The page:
City Love Travel Essay: San Francisco, Oakland + Los Angeles
I've been low-key obsessed with California since I was 12 or 13. That was the summer that our family took a trip, which found us Buryks skipping around to the La Brea tarpits and Grauman's theater, up the coastal highway to the aquarium at Monterey (seals sunbathing on rocks, Clint Eastwood's house), then over and down the absurdly mountainous hills of San Francisco, by foot, trolley, and car.
I remember that dry heat, the rocking curves of Route 1, and thinking: someday, I want to live here. At that time, I wanted to be an actress, so it all checked out in my mind. First, I would conquer New York, and then Hollywood would follow close behind.
It's been over a decade since then, and although I haven't lived in California for more than a month at a time, the state and its cities (and humans, of course) have wended their way into my heart and internal narrative. I've gone for conferences, and to visit friends. I went for my first wedding anniversary trip with my husband (plane tickets count as a paper gift, right?) And I went for a month long physical theater program that I affectionately refer to as "clown school," the summer I quit my desk job and committed to live a life of creative pursuit and human connection, paving the way for City Love Photography to exist.
That summer, California was there for me, shaping indelibly what it means for me to be creative, ambitious, ever curious and free.
I blame the palm trees.
This past trip was vacation, pure and simple. A chance to reconnect with dear friends, see San Francisco, Oakland, and Los Angeles, and to support my former client (and now friend!) Hala Alyan on her book tour (I'm basically a literary groupie).
In Berkeley and Oakland, I was blown away as usual by the mellowness of the energy. SF looms large and frenetic, while East Bay plays it cool and calm. In NYC, I rarely stop to consider the natural world; in Berkeley I stared at the pink flowers above for a solid ten minutes, wondering how in the hell such a color could exist in nature. East Bay tickles my hardcore hippie heart, something that doesn't always surface out here in New York.
On campus, Berkeley was abuzz with graduation and move-out day activities. The shopping on Telegraph is quirky and includes such delights at the Mad Monk Center for Anachronistic Media, so how could you not love it?
Of course, at some point I hear, "Hey, take MY picture!" and turn to see the gentleman above posing for me. Clowns: they follow me everywhere, especially in northern California.
I laughed, and snapped the photo.
I mean, there's just clearly something about the East Bay sense of humor that appeals to me deeply. A LOL lawn gnome, set against a plant that echoes directly his little lime green hat?! I walked past this to and from my AirBnB in Rockridge every day, and wondered what kind of amazing people lived inside a home so thusly decorated.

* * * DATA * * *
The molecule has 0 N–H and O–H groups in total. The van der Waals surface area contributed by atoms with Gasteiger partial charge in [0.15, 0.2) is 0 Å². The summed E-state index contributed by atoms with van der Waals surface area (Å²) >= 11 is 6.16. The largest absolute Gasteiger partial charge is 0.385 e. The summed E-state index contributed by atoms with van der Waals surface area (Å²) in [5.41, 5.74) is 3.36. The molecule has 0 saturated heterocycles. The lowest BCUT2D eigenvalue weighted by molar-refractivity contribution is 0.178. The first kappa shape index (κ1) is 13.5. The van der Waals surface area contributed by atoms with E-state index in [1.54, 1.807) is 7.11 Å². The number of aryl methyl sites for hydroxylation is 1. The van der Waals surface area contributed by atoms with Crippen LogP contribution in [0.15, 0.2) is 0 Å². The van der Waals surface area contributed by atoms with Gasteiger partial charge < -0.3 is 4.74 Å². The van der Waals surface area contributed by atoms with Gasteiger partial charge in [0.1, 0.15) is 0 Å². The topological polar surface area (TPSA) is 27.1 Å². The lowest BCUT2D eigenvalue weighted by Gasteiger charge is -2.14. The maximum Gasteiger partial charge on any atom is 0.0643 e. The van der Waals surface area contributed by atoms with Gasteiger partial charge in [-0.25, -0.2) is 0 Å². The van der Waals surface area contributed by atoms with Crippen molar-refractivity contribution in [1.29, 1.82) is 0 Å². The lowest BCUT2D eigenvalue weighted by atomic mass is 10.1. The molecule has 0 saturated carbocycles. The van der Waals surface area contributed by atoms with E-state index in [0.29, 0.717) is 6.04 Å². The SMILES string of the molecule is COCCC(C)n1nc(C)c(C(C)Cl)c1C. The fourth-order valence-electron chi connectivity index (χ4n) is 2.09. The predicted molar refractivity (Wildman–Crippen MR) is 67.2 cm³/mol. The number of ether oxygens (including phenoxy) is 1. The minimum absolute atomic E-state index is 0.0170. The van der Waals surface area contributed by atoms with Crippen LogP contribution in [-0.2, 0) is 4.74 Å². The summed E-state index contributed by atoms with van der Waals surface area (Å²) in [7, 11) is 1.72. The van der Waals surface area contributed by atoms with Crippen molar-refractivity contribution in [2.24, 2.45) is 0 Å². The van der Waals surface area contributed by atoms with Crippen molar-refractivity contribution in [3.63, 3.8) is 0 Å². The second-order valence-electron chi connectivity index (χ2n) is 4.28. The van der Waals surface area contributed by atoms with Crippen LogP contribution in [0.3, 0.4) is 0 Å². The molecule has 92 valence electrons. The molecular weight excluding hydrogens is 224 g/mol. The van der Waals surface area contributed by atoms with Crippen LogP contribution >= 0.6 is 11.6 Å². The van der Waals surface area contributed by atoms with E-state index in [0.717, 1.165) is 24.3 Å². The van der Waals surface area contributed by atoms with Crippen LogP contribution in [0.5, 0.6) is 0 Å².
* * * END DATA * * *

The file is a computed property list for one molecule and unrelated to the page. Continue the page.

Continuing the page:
In San Fran proper, I hopped around the Mission, Dolores Park, and the Castro. I bought amazingly fragrant chocolate at Dandelion, noshed quiche from Craftsman and Wolves at the park whilst people-watching, and made sure to visit the fantastic Dog Eared Books and GLBT History Museum in the Castro.
I can't ever get enough of the Bay Area.
When it came time for the LA portion of my trip, I was mostly looking forward to seeing friends. I'd been to LA twice, and as a New Yorker and person who primarily understands and appreciates cities by walking, I had some hard and fast opinions (read: jaded hangups) on this "Los Angeles" place.
(Photos Above: When your best friend, Jessie, secretly makes you a dinner reservation at the restaurant of your shared favorite reality television program [yes, SUR, yes, Vanderpump Rules], and you ask her to smile for a photo, but first she insists on hugging a honeysuckle bush...you know she's a keeper.)
I was so pleasantly surprised to find myself enamored by LA. Having great friends in a place certainly contributes to warm vibes anywhere, but this visit to LA I tried to stay open-minded and know it on its own terms. I found it to be a place where the unapologetically laidback meets the unapologetically ambitious. I was struck by the amazing landscape of mountains meeting desert meeting ocean, and the small-but-cool downtowns at the center of every neighborhood, each one unique and with its own quirky character.
The "city" as a whole is not walkable by any stretch of the imagination. But for the first time, I was able to get over my New Yorker-ness, and I could definitely see why people love LA.
I was tickled to feel in myself, in my deeply chrome-and-sunset-over-the-Hudson heart, a pang of missing the place and wanting more as my plane sped off the runway at LAX.
So here's to getting out and about, to finding new selves in new places.
To reconnecting with old friends, to keeping our circle of community ever-widening.
And to falling in love with a city as it is, and not as we expect it to be.
California, you're a total babe. Hope to see you again soon.